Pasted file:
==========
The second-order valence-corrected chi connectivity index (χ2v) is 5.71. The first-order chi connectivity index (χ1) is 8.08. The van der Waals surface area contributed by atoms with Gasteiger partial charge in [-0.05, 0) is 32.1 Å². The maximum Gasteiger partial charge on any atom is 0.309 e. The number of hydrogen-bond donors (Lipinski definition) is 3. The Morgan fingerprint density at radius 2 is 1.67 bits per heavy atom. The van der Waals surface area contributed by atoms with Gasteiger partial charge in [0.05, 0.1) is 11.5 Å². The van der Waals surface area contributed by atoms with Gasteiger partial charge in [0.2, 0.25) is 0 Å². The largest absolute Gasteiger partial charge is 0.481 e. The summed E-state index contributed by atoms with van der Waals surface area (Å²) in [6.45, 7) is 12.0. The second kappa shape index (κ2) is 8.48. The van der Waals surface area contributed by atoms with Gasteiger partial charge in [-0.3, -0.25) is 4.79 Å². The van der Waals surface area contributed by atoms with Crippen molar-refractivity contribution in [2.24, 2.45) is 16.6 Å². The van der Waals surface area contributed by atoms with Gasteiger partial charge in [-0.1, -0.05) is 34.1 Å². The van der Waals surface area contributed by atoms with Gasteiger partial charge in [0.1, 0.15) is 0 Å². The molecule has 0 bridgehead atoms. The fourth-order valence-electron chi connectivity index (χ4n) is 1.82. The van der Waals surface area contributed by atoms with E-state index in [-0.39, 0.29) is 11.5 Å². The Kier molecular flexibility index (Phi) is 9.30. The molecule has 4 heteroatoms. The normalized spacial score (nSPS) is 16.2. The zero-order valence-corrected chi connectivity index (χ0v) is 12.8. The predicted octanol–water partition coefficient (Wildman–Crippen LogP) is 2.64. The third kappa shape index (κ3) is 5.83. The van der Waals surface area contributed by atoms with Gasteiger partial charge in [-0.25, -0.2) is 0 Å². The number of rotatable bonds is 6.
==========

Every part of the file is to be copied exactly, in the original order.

The second-order valence-corrected chi connectivity index (χ2v) is 5.71. The first-order chi connectivity index (χ1) is 8.08. The van der Waals surface area contributed by atoms with Gasteiger partial charge in [-0.05, 0) is 32.1 Å². The maximum Gasteiger partial charge on any atom is 0.309 e. The number of hydrogen-bond donors (Lipinski definition) is 3. The Morgan fingerprint density at radius 2 is 1.67 bits per heavy atom. The van der Waals surface area contributed by atoms with Gasteiger partial charge in [0.05, 0.1) is 11.5 Å². The van der Waals surface area contributed by atoms with Gasteiger partial charge in [0.2, 0.25) is 0 Å². The largest absolute Gasteiger partial charge is 0.481 e. The summed E-state index contributed by atoms with van der Waals surface area (Å²) in [6.45, 7) is 12.0. The second kappa shape index (κ2) is 8.48. The van der Waals surface area contributed by atoms with Gasteiger partial charge in [-0.3, -0.25) is 4.79 Å². The van der Waals surface area contributed by atoms with Crippen molar-refractivity contribution in [2.24, 2.45) is 16.6 Å². The van der Waals surface area contributed by atoms with Gasteiger partial charge in [-0.1, -0.05) is 34.1 Å². The van der Waals surface area contributed by atoms with Gasteiger partial charge in [0.1, 0.15) is 0 Å². The molecule has 0 bridgehead atoms. The fourth-order valence-electron chi connectivity index (χ4n) is 1.82. The van der Waals surface area contributed by atoms with E-state index in [-0.39, 0.29) is 11.5 Å². The Kier molecular flexibility index (Phi) is 9.30. The molecule has 4 heteroatoms. The normalized spacial score (nSPS) is 16.2. The zero-order valence-corrected chi connectivity index (χ0v) is 12.8. The predicted octanol–water partition coefficient (Wildman–Crippen LogP) is 2.64. The third kappa shape index (κ3) is 5.83. The van der Waals surface area contributed by atoms with Gasteiger partial charge in [-0.25, -0.2) is 0 Å². The number of rotatable bonds is 6.